The aforementioned poll was administered on Hobokengirl.com. You can find the original post here. The survey allowed for users to vote multiple times.

Another survey by Councilman Michael Russo produced 69 percent of respondents wanting a continuance of the program. Most, in line with our Hoboken Girl poll, said it should only continue if the scooter technology or restrictions are updated to keep the general public safe.

The Future of E-Scooters

There’s no uncertainty here: e-scooters will be gone from the Mile Square in just a week on November 20th. However, there is hope for scooter lovers. Mayor Ravi Bhalla recently released a statement on the e-scooters, saying:

“We strive to be leaders in providing sustainable transportation options within our Mile Square that enhance mobility for residents,” said Mayor Ravi S. Bhalla. “E-scooters have proven to be a very popular first-mile, last-mile connection for residents to get around our city, and when used responsibly, provide important quality of life improvements for residents. As a city, we’ve gained valuable first-hand knowledge of what has worked with the program, and the safety and enforcement tools that can be improved for a better riding experience for users and non-users of the program.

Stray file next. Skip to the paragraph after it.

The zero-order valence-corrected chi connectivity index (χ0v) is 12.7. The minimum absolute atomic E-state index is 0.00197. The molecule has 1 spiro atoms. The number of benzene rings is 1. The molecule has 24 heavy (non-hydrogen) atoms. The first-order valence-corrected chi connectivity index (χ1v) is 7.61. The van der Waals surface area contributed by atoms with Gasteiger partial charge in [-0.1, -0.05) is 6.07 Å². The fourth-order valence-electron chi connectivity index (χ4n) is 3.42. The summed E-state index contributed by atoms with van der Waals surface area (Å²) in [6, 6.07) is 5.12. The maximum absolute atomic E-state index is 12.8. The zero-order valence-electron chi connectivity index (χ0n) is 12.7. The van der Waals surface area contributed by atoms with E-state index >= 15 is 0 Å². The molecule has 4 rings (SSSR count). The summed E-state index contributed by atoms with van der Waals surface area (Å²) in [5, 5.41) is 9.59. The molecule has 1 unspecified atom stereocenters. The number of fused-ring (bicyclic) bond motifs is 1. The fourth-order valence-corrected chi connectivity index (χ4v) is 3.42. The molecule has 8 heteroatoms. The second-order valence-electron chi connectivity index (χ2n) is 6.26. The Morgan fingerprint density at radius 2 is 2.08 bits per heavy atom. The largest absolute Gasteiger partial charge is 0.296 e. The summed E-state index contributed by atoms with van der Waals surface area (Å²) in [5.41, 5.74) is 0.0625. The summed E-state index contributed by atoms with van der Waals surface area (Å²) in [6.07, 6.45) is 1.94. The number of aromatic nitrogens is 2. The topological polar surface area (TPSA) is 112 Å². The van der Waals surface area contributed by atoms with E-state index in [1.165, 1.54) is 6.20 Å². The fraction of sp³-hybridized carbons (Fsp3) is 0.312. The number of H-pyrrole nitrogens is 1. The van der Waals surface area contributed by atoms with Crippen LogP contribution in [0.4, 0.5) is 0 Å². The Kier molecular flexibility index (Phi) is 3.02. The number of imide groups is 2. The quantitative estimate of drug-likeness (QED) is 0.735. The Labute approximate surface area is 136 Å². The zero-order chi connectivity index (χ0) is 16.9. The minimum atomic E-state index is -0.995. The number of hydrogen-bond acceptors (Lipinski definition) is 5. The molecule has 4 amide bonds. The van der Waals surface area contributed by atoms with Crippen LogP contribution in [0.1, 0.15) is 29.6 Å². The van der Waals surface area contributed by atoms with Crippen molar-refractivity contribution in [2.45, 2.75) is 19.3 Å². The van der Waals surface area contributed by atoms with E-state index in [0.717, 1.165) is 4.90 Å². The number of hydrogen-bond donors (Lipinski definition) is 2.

Understanding the legitimate concerns from residents regarding safety as well as the feedback from many users asking for e-scooters to continue, I’ve asked the Chair of the City Council’s Transportation and Parking Subcommittee, Mike Russo and Councilmember Tiffanie Fisher to convene a working committee with my Director of Transportation, Ryan Sharp, to come up with both short term and long term recommendations regarding a potential e-scooter pilot extension and longer term program, along with other shared mobility services. I thank Councilmembers Russo and Fisher for their interest in the program and improving all modes of transit within Hoboken.”